The effect of our built environment on our psyche.
How big tech is embracing environmental engineering; and it's effects on employee efficiency.
As a Civil Engineer, I have spent years thinking about how we can better optimize our built environment. From makeshift shelters to coal burning factories, to towers that scrape the sky, man has forever sought to create a better environment. Now, big tech is leading the way in taking us full circle and integrating nature back into the fold with the advent of three pioneering facilities.
Lauded as they are by engineers and architects, these buildings are often criticized by those of the anti corporate persuasion as wasteful displays of opulence, or by the more cynical as monuments of propaganda, built to dispel the image of the ruthless ever hungry beat of corporate America. In this article, I’ll showcase three unique and captivating buildings and highlight how they are actually investments in employee efficiency, and examples we can study in order to build healthier and more stimulating environments,
The newly announced Helix building, part of Amazon’s HQ2 project in Alexandria Virginia, has my local metro area abuzz with excitement. It’s design features a double helix shape, inspired by the structure of DNA, and it integrates indoor and outdoor space to create an environment that “promotes well-being and physical exercise, agency (the ability for employees to choose when, how, and where to work), and a strong connection with the local community.”
The Helix features two spiraling walking paths, planted with local flora, reminiscent of the Blue Ridge Mountains. It doesn’t stop there though, the three surrounding 22 story buildings are also built specifically to “prioritize areas for collaboration, natural light, and a constant interaction with nature.” Set to be completed by 2025 the entire complex is powered by a paired solar farm in southern Virginia, and has earned a LEED Platinum certification.
Another prominent Amazon investment in the space are “The Spheres”. Inspired by the philosophy of biophilia, The Spheres are nestled in the skyline of Amazon’s downtown Seattle HQ. The Spheres serve as an employee lounge and workspace, where Amazon employees can be surrounded by nature. Housing 40,000 plants as well as the continents largest plant wall among the meeting spaces, walkways, and coffee shop, The Spheres do not shrink from their mission.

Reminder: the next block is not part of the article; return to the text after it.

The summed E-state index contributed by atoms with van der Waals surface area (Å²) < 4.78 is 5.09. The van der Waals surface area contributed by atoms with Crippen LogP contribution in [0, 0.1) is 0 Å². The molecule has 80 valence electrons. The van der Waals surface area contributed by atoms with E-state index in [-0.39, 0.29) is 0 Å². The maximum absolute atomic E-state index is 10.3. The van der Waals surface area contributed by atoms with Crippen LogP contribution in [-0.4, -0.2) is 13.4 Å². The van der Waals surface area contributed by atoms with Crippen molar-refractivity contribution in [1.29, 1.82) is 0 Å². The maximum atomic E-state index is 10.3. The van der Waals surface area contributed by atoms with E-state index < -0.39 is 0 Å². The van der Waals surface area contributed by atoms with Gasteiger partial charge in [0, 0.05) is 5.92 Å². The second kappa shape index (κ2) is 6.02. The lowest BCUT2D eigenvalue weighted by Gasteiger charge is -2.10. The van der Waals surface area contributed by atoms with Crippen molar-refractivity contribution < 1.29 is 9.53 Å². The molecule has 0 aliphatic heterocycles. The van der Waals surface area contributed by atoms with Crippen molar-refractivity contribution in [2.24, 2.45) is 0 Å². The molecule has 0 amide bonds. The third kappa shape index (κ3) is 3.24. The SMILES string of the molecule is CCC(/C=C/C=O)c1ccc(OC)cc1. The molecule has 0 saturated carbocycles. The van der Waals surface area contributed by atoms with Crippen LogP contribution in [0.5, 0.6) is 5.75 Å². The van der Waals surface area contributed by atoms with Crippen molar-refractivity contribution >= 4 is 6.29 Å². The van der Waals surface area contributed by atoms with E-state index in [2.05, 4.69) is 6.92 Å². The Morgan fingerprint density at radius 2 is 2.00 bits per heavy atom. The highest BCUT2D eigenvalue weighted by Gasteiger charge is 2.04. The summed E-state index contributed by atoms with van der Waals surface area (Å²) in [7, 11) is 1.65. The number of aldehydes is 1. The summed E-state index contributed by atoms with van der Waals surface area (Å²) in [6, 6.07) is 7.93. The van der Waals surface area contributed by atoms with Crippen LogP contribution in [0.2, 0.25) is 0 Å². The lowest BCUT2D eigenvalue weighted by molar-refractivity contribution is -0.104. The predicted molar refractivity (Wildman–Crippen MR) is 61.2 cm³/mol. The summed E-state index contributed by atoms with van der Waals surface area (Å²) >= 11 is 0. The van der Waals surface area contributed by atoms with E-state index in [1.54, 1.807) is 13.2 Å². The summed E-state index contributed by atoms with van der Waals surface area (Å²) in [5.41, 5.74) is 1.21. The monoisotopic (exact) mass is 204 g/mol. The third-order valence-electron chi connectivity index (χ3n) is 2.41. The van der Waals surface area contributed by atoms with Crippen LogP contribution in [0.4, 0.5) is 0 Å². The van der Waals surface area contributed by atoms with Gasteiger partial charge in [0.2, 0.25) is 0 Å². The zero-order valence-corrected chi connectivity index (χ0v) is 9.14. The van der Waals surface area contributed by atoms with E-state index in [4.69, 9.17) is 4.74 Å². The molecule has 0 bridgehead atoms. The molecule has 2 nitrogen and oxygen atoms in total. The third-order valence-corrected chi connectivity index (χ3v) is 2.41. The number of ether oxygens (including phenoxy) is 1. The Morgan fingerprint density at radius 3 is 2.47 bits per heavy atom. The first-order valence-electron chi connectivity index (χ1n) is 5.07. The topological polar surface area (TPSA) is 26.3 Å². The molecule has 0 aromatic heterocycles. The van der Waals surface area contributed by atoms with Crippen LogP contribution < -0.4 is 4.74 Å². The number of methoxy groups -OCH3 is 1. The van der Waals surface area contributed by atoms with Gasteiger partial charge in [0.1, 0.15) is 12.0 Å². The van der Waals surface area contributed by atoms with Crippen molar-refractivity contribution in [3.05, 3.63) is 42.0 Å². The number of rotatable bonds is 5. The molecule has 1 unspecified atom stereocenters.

Construction on The Spheres began in 2015, and included challenging problems such as integrating the waste heat of a neighboring data center into the environmental controls of the building, as well as balancing the humidity and temperature needs of humans with those of the plants. Also of note during the construction was the challenge of hoisting a 55 foot tall Ficus Rubiginosa tree through one of the dome panels.
The last of the three case studies I’d like to exhibit is the infamous Apple Park. With a price tag of 5 billion dollars and a footprint larger than that of the Pentagon, Apple Park is a monument to the school of environmental design. The campus features over 80% greenspace, as well as a 17 megawatt solar roof, and dynamic shutter systems that optimize exposure to natural light. As always with apple, they were ahead of the curve, and began construction on the Cupertino California facility in 2013. There are 3.2 kilometers of walking trails on the campus, as well as 9000 custom planted drought resistant trees. Employees are encouraged to take part in outdoor yoga classes, and there is even an outdoor amphitheater.
Apple Park earned a LEED Platinum certification and is touted as one of the most energy efficient buildings in the world, and has a unique passive ventilation system that for 9 months of the year uses convection currents to brings in outside air, naturally cooling the building by creating drafts.
So lets get down to brass tacks. Do these specially built environments have real effects on employee efficiency? The answer is unequivocally yes. Studies have shown that the simple act of walking can exercise not only our legs, but also our brains, working like an antidepressant, learning aid, and creativity booster. Having green colors in your peripheral vision, especially in the zone of vision known as the “canopy line” has also been shown to aid in long term concentration and increase job satisfaction. Then we get to the integration of plants into the workspace. Having plants in the immediate vicinity of a workplace was been found in A U.K. study to increase productivity by up to 15%.
Already, the effects on worker psychology are huge. Even more significant are the effects on worker health and physiology. Studies have shown that one of the most influential factors in cognitive health is air quality, with accumulative exposure to air with higher particulate counts accounting for stark differences in verbal communication skills on adults and are likely even more pronounced in developing brains. Even an act as small as burning a candle in a small room can decrease short term cognitive function by a statistically significant margin.
In summary, especially if you consider the workers at these top tech firms to be particularly productive, it is easy to see how an investment in the health and wellbeing of their employees benefits big tech firms, and that this effect is easily accomplished by methods of environmental engineering. Eventually, as implementation costs come down and new infrastructure is cycled into use, I hope to see systems like these working to unlock everyone’s potential.
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Until next time,
-Connor, Of All Trades
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